MD: So the website states that they add random artists’ music to their huge playlists for one day, without them asking for it, to show the artists what their playlists can do numbers-wise. Afterward, if you want to remain on the playlist, you can pay them per day, week, or month. They claim to not be breaking any rules because [they are not] using bots. To me, this is a scam because: 1. they are adding artists without their knowledge or consent; 2. The numbers, while not made by bots, are unauthentic because the people who listen and follow are only doing so to be rewarded and not because they actually are fans of you or your songs; 3. I’m 99% positive that eventually the followers added this way (because you gain so much in a short period of time) appear as a red flag to Spotify and get removed down the line.
FT: In your opinion, why do you think that this company selected indie CHH artists?
MD: I personally feel like maybe they found a real CHH playlist and saw that it’s a big enough market to try to sell their services to.
FT: Can you explain the response we have seen from artists a little more and why they are frustrated?
MD: For me personally, and others I know, it’s frustrating because it both ruins the hard work you’ve put in to earn a real following and also hurts your authenticity. I was about to reach 1200 followers, something I was proud of. Now I’m at 1450 followers and I know for a fact that those extra 250 are not real supporters. Now if someone looks at my follower graph, they’ll wonder if I did something dishonest to gain followers.
FT: As an artist in this situation, what do you view as your next steps and how do you move forward from this?
MD: To be completely honest, I have no idea. The only thing that can technically be done is to reach out to Spotify and have them look into it. However, I’ve found that others have done that over the last year and nothing has been done.
FT: What should organic playlist placement look like in your opinion?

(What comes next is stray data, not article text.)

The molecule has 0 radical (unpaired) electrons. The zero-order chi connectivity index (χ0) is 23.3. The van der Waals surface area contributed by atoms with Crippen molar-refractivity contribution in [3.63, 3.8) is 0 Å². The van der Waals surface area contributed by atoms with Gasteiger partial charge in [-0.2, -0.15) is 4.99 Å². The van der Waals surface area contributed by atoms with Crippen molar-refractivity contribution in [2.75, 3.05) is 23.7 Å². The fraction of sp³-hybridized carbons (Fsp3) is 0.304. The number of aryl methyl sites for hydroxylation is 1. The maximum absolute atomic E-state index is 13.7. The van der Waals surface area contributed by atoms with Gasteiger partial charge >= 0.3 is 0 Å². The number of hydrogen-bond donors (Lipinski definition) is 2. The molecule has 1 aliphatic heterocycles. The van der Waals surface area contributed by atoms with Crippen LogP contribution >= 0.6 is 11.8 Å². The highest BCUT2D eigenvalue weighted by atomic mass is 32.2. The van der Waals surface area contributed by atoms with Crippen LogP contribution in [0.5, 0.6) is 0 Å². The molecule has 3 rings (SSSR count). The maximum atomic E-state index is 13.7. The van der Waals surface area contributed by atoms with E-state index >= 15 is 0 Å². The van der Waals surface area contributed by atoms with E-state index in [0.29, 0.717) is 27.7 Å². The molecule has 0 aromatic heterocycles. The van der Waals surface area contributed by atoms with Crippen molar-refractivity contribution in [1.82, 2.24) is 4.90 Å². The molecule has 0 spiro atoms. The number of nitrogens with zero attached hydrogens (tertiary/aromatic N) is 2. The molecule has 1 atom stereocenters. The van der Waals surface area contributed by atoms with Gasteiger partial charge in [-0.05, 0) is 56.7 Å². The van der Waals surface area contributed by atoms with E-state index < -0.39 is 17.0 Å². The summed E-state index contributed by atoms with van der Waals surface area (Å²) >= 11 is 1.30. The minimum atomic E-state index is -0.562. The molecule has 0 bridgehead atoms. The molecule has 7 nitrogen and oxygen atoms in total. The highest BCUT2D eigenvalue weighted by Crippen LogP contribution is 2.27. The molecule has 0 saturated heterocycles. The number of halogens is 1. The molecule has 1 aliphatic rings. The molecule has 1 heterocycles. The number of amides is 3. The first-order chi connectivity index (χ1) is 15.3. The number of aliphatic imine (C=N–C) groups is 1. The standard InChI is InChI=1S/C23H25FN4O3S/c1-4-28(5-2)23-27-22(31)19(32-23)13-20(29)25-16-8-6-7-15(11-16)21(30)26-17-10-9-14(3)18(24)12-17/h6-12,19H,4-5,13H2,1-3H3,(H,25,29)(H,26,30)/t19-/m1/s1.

MD: Firstly, it should never promise that you’ll 100% gain a bunch of plays or followers. If they can guarantee that, then they’re most likely bots or something like this. 9 times out of 10, if you need to pay the platform, it’s probably not authentic. Typically, it should be set up where you email or send in a song and they decide whether they want to add it or not. A big playlist cycle is typically a week or two that songs stay up. Not 24 hours and not based on how much you pay them to stay on the playlist. The numbers should make sense. You will never gain 200 followers in a day unless your song gets reposted by Drake or someone.
FT: Do you have recommendations on how artists can be proactive to try and avoid similar situations?
MD: Honestly, I don’t. It’s so random and out of anyone’s control whether or not you are added to a playlist. I will say, don’t ever willingly use that platform or any platform that claims they’ll get you plays and followers for money.
At the end of the day, it is up to us in the community to make sure artists are supported. Not Spotify.
Sites such as Artister do and will continue to exist. It is a play to generate profit off of the hopes of independent artists.
Artister offers package plans beginning at $49.99 for 1-week placement. They currently cap out with their Diamond Plan at $1199.99 for 2 months.
The best thing that fans and supporters can do is simple. If artists offer their music directly, purchase it from them. When it comes to streaming, create your own playlists and listen to your favorite artists from there; if not your own, make sure you follow reputable curators who have artist integrity in mind.
Spotify has taken steps in the past, including adding an algorithm Boost feature, to combat issues. However, more protection for artists may need to be put in place.